Improving online consumer confidence through mutual authentication
When the first cars were produced it is a pretty safe bet that they weren't fitted with an alarm, immobiliser or tracking device. Such advances in car security were introduced in response to escalating car crime and now car crime is at an all-time low. Today it seems that online security threats emerge almost daily, threats that are eroding fragile consumer confidence. Without consumer confidence the cost-effective and efficient online business model could well become marginalized, while the growing fraud losses that online service providers from banks to e-tailers are suffering are pushing up costs. This combination could render the on-line business model ineffective for many.
With this in mind, two industry led initiatives are being implemented to create the trust that consumers need and the security that online retailers and Banks require. The first helps consumers understand where it is safe to interact online and is based on SSL technology. SSL can provide two things; security and authenticity. When an SSL session begins, a secure link between the browser and the web site's server is created, preventing anyone who intercepts the data in transit from using it for nefarious purposes. SSL on its own, however, cannot tell the consumer who they are dealing with. For that an SSL certificate, issued by a trusted Certificate Authority such as VeriSign, is required. Trusted Certificate Authorities only issue certificates to companies that can prove that they are who they say they are. Consumers have grown accustomed to looking for the padlock appearing in the bottom right hand corner of their browser but that does not mean that the site is authentic. To make sure it is they have to click on the padlock and see who has issued the certificate before deciding whether to trust the site, something most consumers fail to do. To help educate the consumer VeriSign introduced the “VeriSign Secured” seal which, when shown on a web site, lets consumers click on it to verify in real time that the site has been authenticated by VeriSign. Whilst this has no doubt increased consumer security awareness it still requires consumer interaction to click the seal. Something easier was needed.
Easy recognition of secured and authenticated sites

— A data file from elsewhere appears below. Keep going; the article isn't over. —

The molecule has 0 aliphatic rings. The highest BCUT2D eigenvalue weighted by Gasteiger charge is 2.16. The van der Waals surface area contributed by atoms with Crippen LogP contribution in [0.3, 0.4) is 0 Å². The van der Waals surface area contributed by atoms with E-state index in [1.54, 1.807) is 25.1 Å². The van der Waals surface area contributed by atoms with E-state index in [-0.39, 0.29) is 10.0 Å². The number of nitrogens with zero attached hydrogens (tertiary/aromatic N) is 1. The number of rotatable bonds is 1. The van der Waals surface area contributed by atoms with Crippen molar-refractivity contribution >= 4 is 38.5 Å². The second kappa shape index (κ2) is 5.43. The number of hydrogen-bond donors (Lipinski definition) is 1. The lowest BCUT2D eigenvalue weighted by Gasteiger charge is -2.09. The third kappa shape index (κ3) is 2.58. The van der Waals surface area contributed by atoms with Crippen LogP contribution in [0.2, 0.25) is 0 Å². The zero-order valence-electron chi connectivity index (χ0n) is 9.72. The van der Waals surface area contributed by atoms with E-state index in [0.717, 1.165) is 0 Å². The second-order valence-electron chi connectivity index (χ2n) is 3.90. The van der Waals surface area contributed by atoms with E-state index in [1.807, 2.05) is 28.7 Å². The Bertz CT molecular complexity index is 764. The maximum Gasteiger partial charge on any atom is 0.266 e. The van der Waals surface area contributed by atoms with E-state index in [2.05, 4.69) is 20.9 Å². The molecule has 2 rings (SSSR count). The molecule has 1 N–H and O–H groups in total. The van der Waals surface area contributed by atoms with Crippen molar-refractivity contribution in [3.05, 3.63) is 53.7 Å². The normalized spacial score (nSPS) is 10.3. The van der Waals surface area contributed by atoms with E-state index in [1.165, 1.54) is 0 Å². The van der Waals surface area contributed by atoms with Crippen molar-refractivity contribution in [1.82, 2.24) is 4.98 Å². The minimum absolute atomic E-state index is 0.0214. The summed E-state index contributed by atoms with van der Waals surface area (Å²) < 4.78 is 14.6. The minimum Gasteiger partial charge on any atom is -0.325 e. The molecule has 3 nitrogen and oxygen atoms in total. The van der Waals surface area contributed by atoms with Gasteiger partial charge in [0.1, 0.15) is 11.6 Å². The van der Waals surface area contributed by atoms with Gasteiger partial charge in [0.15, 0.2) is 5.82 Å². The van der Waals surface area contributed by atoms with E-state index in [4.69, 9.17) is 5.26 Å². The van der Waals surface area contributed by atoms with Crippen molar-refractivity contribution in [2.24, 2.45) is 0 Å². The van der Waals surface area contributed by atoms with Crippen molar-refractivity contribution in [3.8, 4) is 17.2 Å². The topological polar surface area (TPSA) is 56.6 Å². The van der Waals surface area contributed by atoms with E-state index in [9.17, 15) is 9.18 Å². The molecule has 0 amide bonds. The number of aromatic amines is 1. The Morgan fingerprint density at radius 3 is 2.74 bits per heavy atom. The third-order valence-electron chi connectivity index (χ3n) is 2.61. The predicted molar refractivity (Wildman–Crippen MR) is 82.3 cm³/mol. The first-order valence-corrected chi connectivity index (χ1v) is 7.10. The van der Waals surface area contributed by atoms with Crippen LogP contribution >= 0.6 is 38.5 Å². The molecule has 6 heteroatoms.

To make it easier for consumers to recognise when they are at a secure AND authenticated site, the SSL industry has worked closely with the browser manufacturers to develop a new industry standard which creates a level of authentication that SSL Certificate authorities must apply before issuing a “High Assurance” certificate to a website. The new generation of browsers, such as Internet Explorer 7 from Microsoft, will turn the address bar green when a secure session with a high assurance certificate from a trusted certificate authority (such as VeriSign) is initiated. In conjunction with this the browser manufacturers are putting in place measures to ensure that this “green for go” toolbar cannot be spoofed so a consumer will be able to tell very quickly that they are transacting in a secure manner. The second industry initiative is based on work completed by OATH, an open standards organisation promoting two factor or “strong” authentication. Strong authentication provides a second layer of authentication on top of the usual “User Name” and “Password”, usually through a small handheld token which creates a “One Time Password” valid for a single transaction. By dynamically changing the second factor of authentication the risk of online fraud is dramatically reduced. Traditionally a strong authentication token has not been able to be shared across multiple sites, a severe inhibitor to adoption as the consumer would require multiple tokens.
Using the OATH Standards, VeriSign has introduced the VeriSign® Identity Protection (VIP) Network which enables a single token to be used across multiple sites. VeriSign has signed up high profile partners including PayPal, Microsoft, Yahoo and eBay, all of which have agreed to either issue or accept VIP tokens as the second factor of authentication. Others have agreed to include the VIP technology in their consumer devices, negating the need to carry separate VIP token, such as Motorola (mobile phones) and Sandisk (USB devices). With this second factor providing strong authentication of consumers to the sites coupled with increased consumer confidence from the new generation of browsers our goal of mutual authentication is in sight. We will never eliminate car crime, we can only keep it within acceptable levels. We will never eliminate online crime, but with these new approaches it can be kept it within acceptable levels.
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